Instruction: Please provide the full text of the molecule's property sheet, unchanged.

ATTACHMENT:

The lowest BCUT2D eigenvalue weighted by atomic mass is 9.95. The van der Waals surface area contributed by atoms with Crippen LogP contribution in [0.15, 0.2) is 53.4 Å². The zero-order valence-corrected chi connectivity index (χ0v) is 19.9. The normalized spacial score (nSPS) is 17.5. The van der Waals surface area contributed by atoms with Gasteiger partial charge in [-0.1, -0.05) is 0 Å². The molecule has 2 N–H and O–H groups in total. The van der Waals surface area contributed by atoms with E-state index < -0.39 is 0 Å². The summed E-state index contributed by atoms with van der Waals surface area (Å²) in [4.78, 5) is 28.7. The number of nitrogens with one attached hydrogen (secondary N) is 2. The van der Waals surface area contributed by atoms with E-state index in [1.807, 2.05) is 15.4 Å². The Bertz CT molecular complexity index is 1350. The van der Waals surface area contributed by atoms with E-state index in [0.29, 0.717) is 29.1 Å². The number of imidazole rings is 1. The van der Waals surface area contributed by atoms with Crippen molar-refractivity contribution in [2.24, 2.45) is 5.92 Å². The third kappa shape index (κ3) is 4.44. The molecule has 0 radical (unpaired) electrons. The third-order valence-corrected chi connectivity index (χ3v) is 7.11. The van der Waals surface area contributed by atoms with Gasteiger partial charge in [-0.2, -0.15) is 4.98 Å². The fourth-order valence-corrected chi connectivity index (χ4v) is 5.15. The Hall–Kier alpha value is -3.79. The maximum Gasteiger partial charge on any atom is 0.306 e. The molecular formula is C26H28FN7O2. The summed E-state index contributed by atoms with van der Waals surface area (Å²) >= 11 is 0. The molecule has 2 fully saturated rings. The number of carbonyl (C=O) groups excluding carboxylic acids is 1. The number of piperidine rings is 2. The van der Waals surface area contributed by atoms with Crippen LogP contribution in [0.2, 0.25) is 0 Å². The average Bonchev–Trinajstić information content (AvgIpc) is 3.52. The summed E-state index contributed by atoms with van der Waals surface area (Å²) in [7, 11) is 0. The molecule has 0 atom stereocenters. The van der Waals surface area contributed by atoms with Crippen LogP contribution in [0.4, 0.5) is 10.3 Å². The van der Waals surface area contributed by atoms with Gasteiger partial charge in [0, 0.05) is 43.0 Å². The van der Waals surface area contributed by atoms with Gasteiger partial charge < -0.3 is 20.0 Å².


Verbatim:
The lowest BCUT2D eigenvalue weighted by atomic mass is 9.95. The van der Waals surface area contributed by atoms with Crippen LogP contribution in [0.15, 0.2) is 53.4 Å². The zero-order valence-corrected chi connectivity index (χ0v) is 19.9. The normalized spacial score (nSPS) is 17.5. The van der Waals surface area contributed by atoms with Gasteiger partial charge in [-0.1, -0.05) is 0 Å². The molecule has 2 N–H and O–H groups in total. The van der Waals surface area contributed by atoms with E-state index < -0.39 is 0 Å². The summed E-state index contributed by atoms with van der Waals surface area (Å²) in [4.78, 5) is 28.7. The number of nitrogens with one attached hydrogen (secondary N) is 2. The van der Waals surface area contributed by atoms with E-state index in [1.807, 2.05) is 15.4 Å². The Bertz CT molecular complexity index is 1350. The van der Waals surface area contributed by atoms with E-state index in [0.29, 0.717) is 29.1 Å². The number of imidazole rings is 1. The van der Waals surface area contributed by atoms with Crippen molar-refractivity contribution in [2.24, 2.45) is 5.92 Å². The third kappa shape index (κ3) is 4.44. The molecule has 0 radical (unpaired) electrons. The third-order valence-corrected chi connectivity index (χ3v) is 7.11. The van der Waals surface area contributed by atoms with Gasteiger partial charge in [-0.2, -0.15) is 4.98 Å². The fourth-order valence-corrected chi connectivity index (χ4v) is 5.15. The Hall–Kier alpha value is -3.79. The maximum Gasteiger partial charge on any atom is 0.306 e. The molecular formula is C26H28FN7O2. The summed E-state index contributed by atoms with van der Waals surface area (Å²) >= 11 is 0. The molecule has 2 fully saturated rings. The number of carbonyl (C=O) groups excluding carboxylic acids is 1. The number of piperidine rings is 2. The van der Waals surface area contributed by atoms with Crippen LogP contribution in [0.2, 0.25) is 0 Å². The average Bonchev–Trinajstić information content (AvgIpc) is 3.52. The summed E-state index contributed by atoms with van der Waals surface area (Å²) in [7, 11) is 0. The molecule has 0 atom stereocenters. The van der Waals surface area contributed by atoms with Crippen LogP contribution in [0.4, 0.5) is 10.3 Å². The van der Waals surface area contributed by atoms with Gasteiger partial charge in [0, 0.05) is 43.0 Å². The van der Waals surface area contributed by atoms with Gasteiger partial charge < -0.3 is 20.0 Å².